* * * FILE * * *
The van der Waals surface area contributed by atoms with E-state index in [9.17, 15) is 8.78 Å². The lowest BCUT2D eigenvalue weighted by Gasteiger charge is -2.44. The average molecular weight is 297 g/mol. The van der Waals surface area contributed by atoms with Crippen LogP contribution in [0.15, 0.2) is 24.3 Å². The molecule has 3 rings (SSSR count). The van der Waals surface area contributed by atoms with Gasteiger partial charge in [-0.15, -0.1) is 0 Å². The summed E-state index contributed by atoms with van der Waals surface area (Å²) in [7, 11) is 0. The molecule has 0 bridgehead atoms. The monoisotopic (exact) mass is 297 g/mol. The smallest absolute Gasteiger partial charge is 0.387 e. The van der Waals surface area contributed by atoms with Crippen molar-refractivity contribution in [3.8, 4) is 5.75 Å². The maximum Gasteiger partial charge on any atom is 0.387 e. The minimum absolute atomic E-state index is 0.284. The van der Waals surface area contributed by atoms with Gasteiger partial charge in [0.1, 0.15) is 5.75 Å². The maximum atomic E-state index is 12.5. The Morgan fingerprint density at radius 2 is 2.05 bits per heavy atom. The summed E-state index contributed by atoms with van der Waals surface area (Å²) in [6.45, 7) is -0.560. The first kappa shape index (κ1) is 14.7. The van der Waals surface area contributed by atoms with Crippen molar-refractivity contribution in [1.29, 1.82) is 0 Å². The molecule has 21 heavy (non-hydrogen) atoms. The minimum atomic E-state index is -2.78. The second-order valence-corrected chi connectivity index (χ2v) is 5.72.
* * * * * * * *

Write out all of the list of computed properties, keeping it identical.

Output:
The van der Waals surface area contributed by atoms with E-state index in [9.17, 15) is 8.78 Å². The lowest BCUT2D eigenvalue weighted by Gasteiger charge is -2.44. The average molecular weight is 297 g/mol. The van der Waals surface area contributed by atoms with Crippen LogP contribution in [0.15, 0.2) is 24.3 Å². The molecule has 3 rings (SSSR count). The van der Waals surface area contributed by atoms with Gasteiger partial charge in [-0.15, -0.1) is 0 Å². The summed E-state index contributed by atoms with van der Waals surface area (Å²) in [7, 11) is 0. The molecule has 0 bridgehead atoms. The monoisotopic (exact) mass is 297 g/mol. The smallest absolute Gasteiger partial charge is 0.387 e. The van der Waals surface area contributed by atoms with Crippen molar-refractivity contribution in [3.8, 4) is 5.75 Å². The maximum Gasteiger partial charge on any atom is 0.387 e. The minimum absolute atomic E-state index is 0.284. The van der Waals surface area contributed by atoms with Gasteiger partial charge in [0.1, 0.15) is 5.75 Å². The maximum atomic E-state index is 12.5. The Morgan fingerprint density at radius 2 is 2.05 bits per heavy atom. The summed E-state index contributed by atoms with van der Waals surface area (Å²) in [6.45, 7) is -0.560. The first kappa shape index (κ1) is 14.7. The van der Waals surface area contributed by atoms with Crippen molar-refractivity contribution in [1.29, 1.82) is 0 Å². The molecule has 21 heavy (non-hydrogen) atoms. The minimum atomic E-state index is -2.78. The second-order valence-corrected chi connectivity index (χ2v) is 5.72.